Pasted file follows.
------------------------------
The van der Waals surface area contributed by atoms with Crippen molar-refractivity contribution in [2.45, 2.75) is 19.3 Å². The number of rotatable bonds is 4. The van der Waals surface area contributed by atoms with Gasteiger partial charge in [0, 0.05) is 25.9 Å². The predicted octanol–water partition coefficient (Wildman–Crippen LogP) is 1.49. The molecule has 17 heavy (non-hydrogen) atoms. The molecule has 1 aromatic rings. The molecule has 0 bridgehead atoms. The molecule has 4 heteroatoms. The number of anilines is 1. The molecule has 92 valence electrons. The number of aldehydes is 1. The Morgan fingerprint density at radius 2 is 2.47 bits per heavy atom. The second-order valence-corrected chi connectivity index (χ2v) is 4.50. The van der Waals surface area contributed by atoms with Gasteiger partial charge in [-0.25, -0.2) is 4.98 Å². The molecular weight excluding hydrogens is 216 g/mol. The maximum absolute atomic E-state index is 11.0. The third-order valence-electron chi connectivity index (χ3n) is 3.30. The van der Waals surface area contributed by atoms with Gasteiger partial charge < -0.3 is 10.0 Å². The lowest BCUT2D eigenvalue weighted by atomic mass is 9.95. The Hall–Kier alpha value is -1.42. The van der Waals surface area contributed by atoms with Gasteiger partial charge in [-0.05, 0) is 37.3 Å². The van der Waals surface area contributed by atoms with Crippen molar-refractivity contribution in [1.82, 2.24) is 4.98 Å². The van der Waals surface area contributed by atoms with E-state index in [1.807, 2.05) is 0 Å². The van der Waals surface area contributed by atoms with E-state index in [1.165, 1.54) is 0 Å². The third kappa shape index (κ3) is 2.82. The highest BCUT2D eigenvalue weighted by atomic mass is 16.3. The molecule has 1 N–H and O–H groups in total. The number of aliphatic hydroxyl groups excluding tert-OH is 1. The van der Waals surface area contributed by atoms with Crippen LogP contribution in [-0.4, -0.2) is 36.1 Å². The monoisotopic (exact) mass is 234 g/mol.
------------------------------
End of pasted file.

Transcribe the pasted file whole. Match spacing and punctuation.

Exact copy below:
The van der Waals surface area contributed by atoms with Crippen molar-refractivity contribution in [2.45, 2.75) is 19.3 Å². The number of rotatable bonds is 4. The van der Waals surface area contributed by atoms with Gasteiger partial charge in [0, 0.05) is 25.9 Å². The predicted octanol–water partition coefficient (Wildman–Crippen LogP) is 1.49. The molecule has 17 heavy (non-hydrogen) atoms. The molecule has 1 aromatic rings. The molecule has 0 bridgehead atoms. The molecule has 4 heteroatoms. The number of anilines is 1. The molecule has 92 valence electrons. The number of aldehydes is 1. The Morgan fingerprint density at radius 2 is 2.47 bits per heavy atom. The second-order valence-corrected chi connectivity index (χ2v) is 4.50. The van der Waals surface area contributed by atoms with Gasteiger partial charge in [-0.25, -0.2) is 4.98 Å². The molecular weight excluding hydrogens is 216 g/mol. The maximum absolute atomic E-state index is 11.0. The third-order valence-electron chi connectivity index (χ3n) is 3.30. The van der Waals surface area contributed by atoms with Gasteiger partial charge < -0.3 is 10.0 Å². The lowest BCUT2D eigenvalue weighted by atomic mass is 9.95. The Hall–Kier alpha value is -1.42. The van der Waals surface area contributed by atoms with Gasteiger partial charge in [-0.05, 0) is 37.3 Å². The van der Waals surface area contributed by atoms with Crippen molar-refractivity contribution in [1.82, 2.24) is 4.98 Å². The van der Waals surface area contributed by atoms with E-state index in [1.807, 2.05) is 0 Å². The van der Waals surface area contributed by atoms with E-state index in [1.165, 1.54) is 0 Å². The third kappa shape index (κ3) is 2.82. The highest BCUT2D eigenvalue weighted by atomic mass is 16.3. The molecule has 1 N–H and O–H groups in total. The number of aliphatic hydroxyl groups excluding tert-OH is 1. The van der Waals surface area contributed by atoms with Crippen LogP contribution in [-0.4, -0.2) is 36.1 Å². The monoisotopic (exact) mass is 234 g/mol.